3 Bracegirdle v. Heald, 1 B. & Ald. 722. See, also, Snelling v. Lord Huntingfield, 1 C, M. & R. 20.

4 Kent v. Kent, 18 Pick. 569; Russell v. Slade, 12 Conn. 455; Linscott v. Mclntire, 15 Me. 201; Plimpton v. Curtiss, 15 Wend. 336.

5 Cawthorne v. Cordrey, 13 C. B. (N. S.) 406.

6 Birch v. The Earl of Liverpool, 9 B. & C. 392. See, also, Lower v. Winters, 7 Cow. 283; Derby v. Phelps, 2 N. H. 515; Hinckley v. South-gate, 11 Vt. 428; Harris v. Porter, 2 Harrington, 27; Sweet v. Lee, 4 Scott, N. R. 77; Lapham v. Whipple, 8 Metcalf, 59; Wilson v. Martin, 1 Denio, 602; Pitkin v. Long Island R. R. Co., 2 Barb. Ch. 221; Drummond v. Burrell, 13 Wend. 307; Giraud v. Richmond, 2 C. B. 835.

7 Harris v. Porter, 2 Harrington, 27.

8 Dobson v. Collis, 1 H. & N. 81 (1856). And see Birch v. Earl of Liverpool, 9 B. & C. 392; Harris v. Porter, 2 Harring. 27; Tolley v. Greene, 2 Sandf. Ch. 91; Saunders v. Kastenbine, 6 B. Monroe, 17; Bull v. McCrea, 8 B. Monroe, 422; Hill v. Hooper, 1 Gray, 131.

§ 1443. So, also, where by the subject-matter of the contract and the circumstances of the case it appears clearly that it was the intention and understanding of the parties that the contract was not to be performed within a year, the statute will apply.1 Such an understanding should, however, clearly appear from the contract as a whole.2

§ 1444. Again, where the time when the contract is to be performed depends on some contingency, it is within the statute if the contingency cannot happen within the year, but if it may happen, it is not within the statute, whether it actually do or not.3 Thus a promise to pay a certain sum on the event of a person's marriage or death,4 or a stipulation not to engage in a certain business during life, would not be within the statute;5 since the marriage or death might take place within the year. But a contract to pay a certain price per week for the use of a patent, during its continuance (which was in fact twelve years), if the boat on which it was used should last so long, has been held within the statute, although it might be defeated within the year.6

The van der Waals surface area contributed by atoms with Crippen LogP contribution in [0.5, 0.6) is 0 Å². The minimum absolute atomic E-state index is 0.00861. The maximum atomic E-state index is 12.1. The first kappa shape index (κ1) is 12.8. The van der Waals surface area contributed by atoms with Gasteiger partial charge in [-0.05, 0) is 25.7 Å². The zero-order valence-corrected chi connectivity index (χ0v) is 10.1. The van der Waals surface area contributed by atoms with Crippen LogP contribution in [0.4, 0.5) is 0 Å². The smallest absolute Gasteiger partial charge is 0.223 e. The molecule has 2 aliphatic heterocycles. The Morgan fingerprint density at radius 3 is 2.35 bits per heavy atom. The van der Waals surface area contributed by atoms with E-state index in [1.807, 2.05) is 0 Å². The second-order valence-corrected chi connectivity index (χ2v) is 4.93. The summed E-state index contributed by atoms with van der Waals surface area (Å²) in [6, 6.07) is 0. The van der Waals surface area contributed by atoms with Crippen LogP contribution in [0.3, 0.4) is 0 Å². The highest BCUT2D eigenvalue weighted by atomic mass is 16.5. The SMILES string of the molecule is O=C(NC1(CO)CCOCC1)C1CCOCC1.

1 Herrin v. Butters, 20 Me. 119; Boydell v. Drummond, 11 East, 142; Peters v. Westborough, 19 Pick. 364. But see Moore v. Fox, 10 Johns. 244, where it is said that there must appear to be a speci/ic and express agreement to bring the contract within the statute. See, also, Fenton v. Emblers, 3 Burr. 1278.

2 Thus, where the defendant told the plaintiff he was not able to marry her then, but promised her he would marry her within four years, it not appearing that the parties understood that the promise was not to be performed within one year, such promise is not within the Statute of Frauds. Lawrence v. Cooke, 56 Me. 187 (1868).

3 Wells v. Horton, 4 Bing. 40; Foster v. McO'Blenis, 18 Mo. 88; Gilbert v. Sykes, 16 East, 150; Souch v. Strawbridge, 2 C. B. 808: Blake v. Cole, 22 Pick. 97; Roberts v. The Rockbottom Co., 7 Met. 46; Clark v. Pendleton, 20 Conn. 495; McLees v. Hale, 10 Wend. 426. But see Tolley v. Greene, 2 Sandf. Ch. 91.